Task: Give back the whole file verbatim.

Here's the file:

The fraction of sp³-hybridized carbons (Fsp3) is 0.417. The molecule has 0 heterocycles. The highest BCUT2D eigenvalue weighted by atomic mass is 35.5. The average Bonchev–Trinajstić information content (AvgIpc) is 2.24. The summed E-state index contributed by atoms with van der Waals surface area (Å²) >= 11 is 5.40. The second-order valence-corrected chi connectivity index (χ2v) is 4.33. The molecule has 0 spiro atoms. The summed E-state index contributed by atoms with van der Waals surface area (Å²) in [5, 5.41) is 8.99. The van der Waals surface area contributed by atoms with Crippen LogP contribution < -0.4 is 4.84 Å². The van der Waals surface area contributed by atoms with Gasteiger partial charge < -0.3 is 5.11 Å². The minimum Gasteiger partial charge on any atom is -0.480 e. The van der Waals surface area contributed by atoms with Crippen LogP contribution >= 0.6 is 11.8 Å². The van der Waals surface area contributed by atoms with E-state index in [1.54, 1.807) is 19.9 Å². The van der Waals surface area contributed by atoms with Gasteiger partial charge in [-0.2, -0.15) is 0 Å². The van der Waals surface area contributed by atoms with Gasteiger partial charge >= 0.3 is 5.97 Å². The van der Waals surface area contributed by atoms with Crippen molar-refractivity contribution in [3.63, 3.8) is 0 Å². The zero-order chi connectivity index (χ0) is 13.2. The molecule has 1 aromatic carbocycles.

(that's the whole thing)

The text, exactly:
The fraction of sp³-hybridized carbons (Fsp3) is 0.417. The molecule has 0 heterocycles. The highest BCUT2D eigenvalue weighted by atomic mass is 35.5. The average Bonchev–Trinajstić information content (AvgIpc) is 2.24. The summed E-state index contributed by atoms with van der Waals surface area (Å²) >= 11 is 5.40. The second-order valence-corrected chi connectivity index (χ2v) is 4.33. The molecule has 0 spiro atoms. The summed E-state index contributed by atoms with van der Waals surface area (Å²) in [5, 5.41) is 8.99. The van der Waals surface area contributed by atoms with Crippen LogP contribution < -0.4 is 4.84 Å². The van der Waals surface area contributed by atoms with Gasteiger partial charge < -0.3 is 5.11 Å². The minimum Gasteiger partial charge on any atom is -0.480 e. The van der Waals surface area contributed by atoms with Crippen LogP contribution >= 0.6 is 11.8 Å². The van der Waals surface area contributed by atoms with E-state index in [1.54, 1.807) is 19.9 Å². The van der Waals surface area contributed by atoms with Gasteiger partial charge in [-0.2, -0.15) is 0 Å². The van der Waals surface area contributed by atoms with Gasteiger partial charge >= 0.3 is 5.97 Å². The van der Waals surface area contributed by atoms with Crippen molar-refractivity contribution in [3.63, 3.8) is 0 Å². The zero-order chi connectivity index (χ0) is 13.2. The molecule has 1 aromatic carbocycles.